3.2 Off-Site Disposal
Off-site disposal of the excavated material at a permitted disposal facility has the advantage that once the soil is accepted by the disposal facility, no additional work is required regarding these soils. Off-site disposal may have a shorter time frame for completion than the construction of an on-site repository. No long-term monitoring of a repository, cell repair actions, or institutional controls limiting site actions are required. Off-site disposal is usually supported by the public as the risk to exposure to the contaminants has been removed and there are no restrictions on the property.

4. Limitations

The main limitation with the excavation and disposal technology is the relatively high cost generally associated with this technology. The costs stem from the large amount of heavy equipment needed to excavate and transport the soil as well as the fees associated with disposal. Another consideration is the availability of inexpensive backfill from a nearby location. This consideration becomes more critical at those sites where a large volume of soil is being removed. Excavation is a fairly destructive and imprecise technology and may not be appropriate in areas where there are sensitive environments or historical significance. Depending on the size and location of the area to be excavated, erosion and soil migration may be a concern and the need for a storm-water pollution prevention plan should be evaluated.

4.1 On-Site Disposal
The creation of an on-site repository has additional physical site requirements and regulatory hurdles which must be considered. At the site, there must be sufficient space to locate a repository where it will not be adversely impacted by upgradient surface water sheet flow or where the cell itself will adversely impact downgradient surface water or groundwater resources. Other space considerations include the need for an equipment staging area. The design and construction of an on-site repository may also fall under regulations of the state solid waste regulatory agency governing nonhazardous waste or hazardous waste landfills. These regulations may require a solid waste construction permit and public comment period as well as specific monitoring requirements for the cover and leachate control measures.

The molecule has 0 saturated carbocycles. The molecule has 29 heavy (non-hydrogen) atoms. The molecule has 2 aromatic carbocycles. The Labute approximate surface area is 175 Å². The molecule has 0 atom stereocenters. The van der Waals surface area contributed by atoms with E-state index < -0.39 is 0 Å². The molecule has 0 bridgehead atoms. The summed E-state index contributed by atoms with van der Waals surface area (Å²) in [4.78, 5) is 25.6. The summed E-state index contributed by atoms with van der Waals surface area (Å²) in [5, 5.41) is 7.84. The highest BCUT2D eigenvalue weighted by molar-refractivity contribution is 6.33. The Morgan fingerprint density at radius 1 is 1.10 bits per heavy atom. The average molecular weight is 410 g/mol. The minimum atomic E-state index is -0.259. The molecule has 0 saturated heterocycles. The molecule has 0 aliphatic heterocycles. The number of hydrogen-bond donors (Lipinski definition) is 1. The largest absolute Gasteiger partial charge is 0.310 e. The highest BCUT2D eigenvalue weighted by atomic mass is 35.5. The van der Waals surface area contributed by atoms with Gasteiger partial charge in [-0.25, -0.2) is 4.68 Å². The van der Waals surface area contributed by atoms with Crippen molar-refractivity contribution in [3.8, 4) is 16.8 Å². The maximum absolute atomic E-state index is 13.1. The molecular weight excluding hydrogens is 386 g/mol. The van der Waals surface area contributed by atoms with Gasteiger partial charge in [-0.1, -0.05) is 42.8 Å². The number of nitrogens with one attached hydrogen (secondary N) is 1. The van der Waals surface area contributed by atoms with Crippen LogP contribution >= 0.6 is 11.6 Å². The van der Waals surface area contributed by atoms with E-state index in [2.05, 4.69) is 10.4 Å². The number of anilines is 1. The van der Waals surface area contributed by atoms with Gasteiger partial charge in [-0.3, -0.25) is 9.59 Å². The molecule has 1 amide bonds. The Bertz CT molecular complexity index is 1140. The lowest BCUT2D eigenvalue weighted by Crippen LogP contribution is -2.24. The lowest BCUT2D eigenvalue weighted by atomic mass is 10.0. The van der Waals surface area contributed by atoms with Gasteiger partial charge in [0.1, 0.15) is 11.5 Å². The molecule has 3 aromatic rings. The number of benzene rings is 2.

During site characterization, the soil, sediment, or tailings to be excavated need to be evaluated. Generally, mine waste is exempt from Resource Conservation and Recovery Act (RCRA) hazardous waste rules as a result of the Bevill Amendment; however, there are some instances where it is not exempt, so it is necessary to consult EPA if the state is not RCRA-authorized by EPA. A good place to start is with the basic information that EPA offer online (http://www.epa.gov/epawaste/nonhaz/industrial/special/mining/). In some cases, it may be necessary to use the Toxicity Characteristic Leachate Procedure (TCLP) to determine whether the material exceeds the TCLP criteria and is considered to be a hazardous waste. If the excavated material is considered a hazardous waste, it may not be appropriate for disposal in an on-site repository without prior treatment or stabilization. Site conditions, such as type and leachability of contamination, soil types and depths, depth to groundwater, volume of annual precipitation, potential downgradient receptors, and distance to downgradient surface water bodies, may necessitate the need for liners to be placed on the bottom and top of the cell to prevent migration of the contamination from the repository itself.